Robert Ashley ‎– Private Parts (1978)


“Robert Ashley’s Private Parts has a plot, but you wouldn’t know it. The 1978 LP, which would later serve as the foundation for the composer’s seven-part televised opera Perfect Lives, discusses at length the inner workings of two characters, a man and a woman, anonymous to us and perhaps even to each other. Words flood its 40-plus minute runtime, circling meaning but never arriving at a conclusion. What’s explored by Ashley, in his drawling monologues, seems to be everything that isn’t happening—an inversion that slinks and dances among the shadows. We are privy to his subjects’ fidgety obsessions, tics of behavior, heady ruminations and psychic detritus, but narrative, insight, or meaning remain as elusive as a not-quite-remembered dream. Private Parts is built on emptiness. It is startling just how riveting that emptiness can be. … The album is structured into two episode-length pieces. At just over 20 minutes each—presumably, he was anticipating commercial breaks—there are still no suitably satisfying points at which to pause. Ashley is liberal, or perhaps literal, with the idea of opera. If an opera requires a theatrical setting, high drama, and rafters-directed singing, he doesn’t come close. But if it’s a medium built on a mixture of music, characters, spoken word, singing, set design, well, what else could it be? Besides, the semantic nitpicking is rendered moot once you hear the music. It all comes back to that drawl. …”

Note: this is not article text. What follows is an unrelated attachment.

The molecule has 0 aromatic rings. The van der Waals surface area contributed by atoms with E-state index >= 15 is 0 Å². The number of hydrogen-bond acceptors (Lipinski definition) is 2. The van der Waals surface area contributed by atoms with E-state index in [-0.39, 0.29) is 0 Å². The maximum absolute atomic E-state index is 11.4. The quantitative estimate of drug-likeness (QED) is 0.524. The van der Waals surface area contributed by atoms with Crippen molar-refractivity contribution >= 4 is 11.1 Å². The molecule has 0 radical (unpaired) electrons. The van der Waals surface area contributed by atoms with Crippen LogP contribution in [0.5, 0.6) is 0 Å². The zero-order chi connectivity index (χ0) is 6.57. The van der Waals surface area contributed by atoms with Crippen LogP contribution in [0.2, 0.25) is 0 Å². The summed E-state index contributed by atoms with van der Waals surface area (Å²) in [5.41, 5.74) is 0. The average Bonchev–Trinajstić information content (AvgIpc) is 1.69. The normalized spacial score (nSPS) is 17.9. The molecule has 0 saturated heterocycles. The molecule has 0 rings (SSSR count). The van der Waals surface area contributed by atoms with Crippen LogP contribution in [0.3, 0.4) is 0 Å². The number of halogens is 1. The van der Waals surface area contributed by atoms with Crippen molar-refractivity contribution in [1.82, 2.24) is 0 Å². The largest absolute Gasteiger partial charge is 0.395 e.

Pitchfork
40 Years Later, Robert Ashley’s ‘Private Parts’ Is Still a Hilarious Mystery (Audio)
Genius (Audio)
Discogs (Video)
YouTube: Private Parts (1978) FULL ALBUM 45:41

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